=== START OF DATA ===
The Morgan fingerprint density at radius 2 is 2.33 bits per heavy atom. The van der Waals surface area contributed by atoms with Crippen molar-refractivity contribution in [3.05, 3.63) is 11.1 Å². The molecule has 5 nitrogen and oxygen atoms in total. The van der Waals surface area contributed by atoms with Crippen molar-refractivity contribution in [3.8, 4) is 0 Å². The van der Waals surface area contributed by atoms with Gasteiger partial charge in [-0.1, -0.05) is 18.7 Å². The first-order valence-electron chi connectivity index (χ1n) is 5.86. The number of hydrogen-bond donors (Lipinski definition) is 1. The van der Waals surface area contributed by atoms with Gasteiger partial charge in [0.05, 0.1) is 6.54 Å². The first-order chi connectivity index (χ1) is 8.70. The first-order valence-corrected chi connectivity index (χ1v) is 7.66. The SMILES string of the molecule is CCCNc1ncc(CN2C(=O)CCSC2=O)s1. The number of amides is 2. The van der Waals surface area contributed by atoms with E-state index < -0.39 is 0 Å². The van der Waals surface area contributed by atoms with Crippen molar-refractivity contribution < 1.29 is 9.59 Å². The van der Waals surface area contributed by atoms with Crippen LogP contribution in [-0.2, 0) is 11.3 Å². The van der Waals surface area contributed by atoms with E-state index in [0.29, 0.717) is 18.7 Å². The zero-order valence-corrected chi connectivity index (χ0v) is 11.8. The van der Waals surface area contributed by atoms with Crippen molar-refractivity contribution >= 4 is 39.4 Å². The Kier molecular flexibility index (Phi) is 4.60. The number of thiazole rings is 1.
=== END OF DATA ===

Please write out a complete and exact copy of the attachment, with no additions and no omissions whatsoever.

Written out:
The Morgan fingerprint density at radius 2 is 2.33 bits per heavy atom. The van der Waals surface area contributed by atoms with Crippen molar-refractivity contribution in [3.05, 3.63) is 11.1 Å². The molecule has 5 nitrogen and oxygen atoms in total. The van der Waals surface area contributed by atoms with Crippen molar-refractivity contribution in [3.8, 4) is 0 Å². The van der Waals surface area contributed by atoms with Gasteiger partial charge in [-0.1, -0.05) is 18.7 Å². The first-order valence-electron chi connectivity index (χ1n) is 5.86. The number of hydrogen-bond donors (Lipinski definition) is 1. The van der Waals surface area contributed by atoms with Gasteiger partial charge in [0.05, 0.1) is 6.54 Å². The first-order chi connectivity index (χ1) is 8.70. The first-order valence-corrected chi connectivity index (χ1v) is 7.66. The SMILES string of the molecule is CCCNc1ncc(CN2C(=O)CCSC2=O)s1. The number of amides is 2. The van der Waals surface area contributed by atoms with E-state index < -0.39 is 0 Å². The van der Waals surface area contributed by atoms with Crippen molar-refractivity contribution < 1.29 is 9.59 Å². The van der Waals surface area contributed by atoms with Crippen LogP contribution in [-0.2, 0) is 11.3 Å². The van der Waals surface area contributed by atoms with E-state index in [0.29, 0.717) is 18.7 Å². The zero-order valence-corrected chi connectivity index (χ0v) is 11.8. The van der Waals surface area contributed by atoms with Crippen molar-refractivity contribution >= 4 is 39.4 Å². The Kier molecular flexibility index (Phi) is 4.60. The number of thiazole rings is 1.